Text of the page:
Great Barrier Reef
With 1900 individual reefs, the Great Barrier Reef is one of the most impressive natural wonders in the world and has been a UNESCO World Heritage Site since 1980 (Internet: www.gbrmpa.gov.au ). It stretches 2000 km long and 25-50 km wide along the Queensland coast. About 400 species of coral and 1500 species of fish live in the warm, clear waters, which allow visibility of up to 60 m. This is a true paradise for divers (website: www.dive-queensland.com.au ). See other countries in Oceania on physicscat.
Townsville and Magnetic Island
Townsville is the largest city in north Queensland (website: www.townsvilleonline.com.au ). The town’s biggest attraction is the Reef HQ Aquarium, which also has a sanatorium for sick and injured sea turtles (website: www.reefhq.com.au ). Beautiful beaches, a koala sanctuary and bush walks beckon on the resort island of Magnetic Island, just off Townsville (website: www.magneticislandtourism.com ). It can be reached after a 25-minute ferry ride.
The 35 km long Gold Coast is Australia’s most popular beach area (website: www.visitgoldcoast.com ). Sunshine, white beaches, the best surf for surfing and a wide range of leisure activities make the “Gold Coast” attractive. Off the coast are the natural paradises of Moreton Island, North and South Stradbroke Island with some of Australia’s best and quietest surfing spots and natural sites.
The fastest growing city in Australia offers numerous attractions in addition to a pleasant climate all year round. The best known is the Lone Pine Koala Sanctuary on the banks of the Brisbane River. The Botanic Gardens and South Bank Parklands are home to a variety of wildlife. Visitors can learn about the history of the state at the Queensland Museum (website: www.qm.qld.gov.au ). The Queensland Art Gallery features works by European, Australian and Aboriginal artists, and the Gallery of Modern Art is in the same building (website: www.qagoma.qld.gov.au ).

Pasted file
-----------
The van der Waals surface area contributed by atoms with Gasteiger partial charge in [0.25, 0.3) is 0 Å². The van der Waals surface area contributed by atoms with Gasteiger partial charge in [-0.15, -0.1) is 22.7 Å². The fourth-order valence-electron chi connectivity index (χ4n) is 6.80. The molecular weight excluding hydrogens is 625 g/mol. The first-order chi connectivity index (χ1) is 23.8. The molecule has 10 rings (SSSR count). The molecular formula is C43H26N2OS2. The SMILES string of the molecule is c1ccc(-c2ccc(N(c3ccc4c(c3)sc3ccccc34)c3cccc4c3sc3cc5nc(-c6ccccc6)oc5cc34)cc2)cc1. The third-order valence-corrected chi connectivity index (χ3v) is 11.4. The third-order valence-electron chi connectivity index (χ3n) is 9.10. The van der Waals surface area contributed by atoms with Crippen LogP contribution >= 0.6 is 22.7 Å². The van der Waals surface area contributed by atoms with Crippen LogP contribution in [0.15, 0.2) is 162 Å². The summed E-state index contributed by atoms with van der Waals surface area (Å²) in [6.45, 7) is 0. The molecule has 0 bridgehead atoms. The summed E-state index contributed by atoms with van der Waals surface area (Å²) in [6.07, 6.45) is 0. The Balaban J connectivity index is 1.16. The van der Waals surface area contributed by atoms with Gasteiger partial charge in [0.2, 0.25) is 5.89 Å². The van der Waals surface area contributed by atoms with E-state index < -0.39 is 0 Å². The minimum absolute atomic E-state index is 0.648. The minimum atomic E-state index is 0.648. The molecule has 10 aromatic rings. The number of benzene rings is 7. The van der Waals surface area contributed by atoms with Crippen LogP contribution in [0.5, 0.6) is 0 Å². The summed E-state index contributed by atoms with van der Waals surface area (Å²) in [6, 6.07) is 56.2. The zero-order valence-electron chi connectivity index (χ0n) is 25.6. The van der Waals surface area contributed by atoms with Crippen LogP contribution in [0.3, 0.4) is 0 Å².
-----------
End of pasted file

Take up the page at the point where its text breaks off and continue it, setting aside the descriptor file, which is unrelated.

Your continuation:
The Sunshine Coast (website: www.tourismsunshinecoast.com.au ) between Caloundra and Rainbow Beach, an hour’s drive north of Brisbane, is quieter than the Gold Coast. The visitor will find miles of beaches, pristine wilderness, lakes and mountains. Whale watching is available in Hervey Bay from July to September.
Cairns is the gateway to unique World Heritage sites. The Atherton Tablelands in the west, the rainforest areas of Cape Tribulation with the Daintree National Park (oldest rainforest in the world) in the north and the Wooroonooran National Park in the south make Cairns a popular travel destination. South of Cairns is the 14 km long Mission Beach, which is offshore from Dunk Island. A trip from Cairns to the Undara lava caves is also worthwhile.
Bunya Mountains National Park
The 192 km² Bunya Mountains National Park northwest of Brisbane offers an interesting flora and fauna. The park is best known for its Bunya pines, some of which are over 600 years old and up to 35 m high. There is a visitor center in Dandabah.
Lamington National Park
Nature lovers are drawn to Australia’s largest nature reserve, Lamington National Park in the McPherson Range. The park with its more than 500 waterfalls is part of the Gondwana rainforests, which have been declared a UNESCO World Heritage Site. Ornithologists can observe Crimson Parakeets, King Parakeets and Yellow-eared Cockatoos in particular.
The largest sand island in the world is a true natural paradise and was declared a World Heritage Site by UNESCO. The island is best known for its colorful sand formations and dunes. Mangrove swamps, scrubland and extensive rain and eucalyptus forests form the habitats for a rich flora and fauna. Many species of fish and freshwater turtles live in the island’s numerous freshwater lakes. Thanks to its geographic location, Fraser Island is one of the last refuges of the dingoes. Whales, dolphins and sea turtles can be observed on the coast. The 75-Mile-Beach on the east coast is considered the official highway, and small planes also take off from here for a scenic flight over the island. On the glass-bottom ship MibiAustralian aborigines show visitors the underwater world off the Fraser Coast.